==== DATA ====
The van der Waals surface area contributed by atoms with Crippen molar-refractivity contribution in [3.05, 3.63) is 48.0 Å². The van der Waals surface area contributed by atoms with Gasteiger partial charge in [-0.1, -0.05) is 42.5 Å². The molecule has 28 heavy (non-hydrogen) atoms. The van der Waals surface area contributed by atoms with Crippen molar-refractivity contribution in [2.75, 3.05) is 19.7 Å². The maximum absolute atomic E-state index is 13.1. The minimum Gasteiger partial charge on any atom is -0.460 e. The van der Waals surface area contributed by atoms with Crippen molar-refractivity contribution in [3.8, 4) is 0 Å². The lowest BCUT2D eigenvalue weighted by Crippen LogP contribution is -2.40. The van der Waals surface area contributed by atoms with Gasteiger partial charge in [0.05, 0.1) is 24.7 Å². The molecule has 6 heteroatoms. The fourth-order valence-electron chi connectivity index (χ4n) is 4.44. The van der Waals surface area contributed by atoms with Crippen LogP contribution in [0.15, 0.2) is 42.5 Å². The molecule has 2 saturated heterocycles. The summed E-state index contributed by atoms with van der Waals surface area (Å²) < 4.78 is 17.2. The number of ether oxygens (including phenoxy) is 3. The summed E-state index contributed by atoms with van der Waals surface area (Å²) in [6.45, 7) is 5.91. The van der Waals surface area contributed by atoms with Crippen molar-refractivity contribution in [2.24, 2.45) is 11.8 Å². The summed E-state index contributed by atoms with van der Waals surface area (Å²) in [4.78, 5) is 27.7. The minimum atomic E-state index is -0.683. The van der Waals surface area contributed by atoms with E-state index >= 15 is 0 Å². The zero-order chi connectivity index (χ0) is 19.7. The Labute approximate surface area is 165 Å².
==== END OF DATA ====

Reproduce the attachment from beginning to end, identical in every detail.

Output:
The van der Waals surface area contributed by atoms with Crippen molar-refractivity contribution in [3.05, 3.63) is 48.0 Å². The van der Waals surface area contributed by atoms with Gasteiger partial charge in [-0.1, -0.05) is 42.5 Å². The molecule has 28 heavy (non-hydrogen) atoms. The van der Waals surface area contributed by atoms with Crippen molar-refractivity contribution in [2.75, 3.05) is 19.7 Å². The maximum absolute atomic E-state index is 13.1. The minimum Gasteiger partial charge on any atom is -0.460 e. The van der Waals surface area contributed by atoms with Crippen molar-refractivity contribution in [3.8, 4) is 0 Å². The lowest BCUT2D eigenvalue weighted by Crippen LogP contribution is -2.40. The van der Waals surface area contributed by atoms with Gasteiger partial charge in [0.05, 0.1) is 24.7 Å². The molecule has 6 heteroatoms. The fourth-order valence-electron chi connectivity index (χ4n) is 4.44. The van der Waals surface area contributed by atoms with Crippen LogP contribution in [0.15, 0.2) is 42.5 Å². The molecule has 2 saturated heterocycles. The summed E-state index contributed by atoms with van der Waals surface area (Å²) < 4.78 is 17.2. The number of ether oxygens (including phenoxy) is 3. The summed E-state index contributed by atoms with van der Waals surface area (Å²) in [6.45, 7) is 5.91. The van der Waals surface area contributed by atoms with Crippen molar-refractivity contribution in [2.24, 2.45) is 11.8 Å². The summed E-state index contributed by atoms with van der Waals surface area (Å²) in [4.78, 5) is 27.7. The minimum atomic E-state index is -0.683. The van der Waals surface area contributed by atoms with E-state index >= 15 is 0 Å². The zero-order chi connectivity index (χ0) is 19.7. The Labute approximate surface area is 165 Å².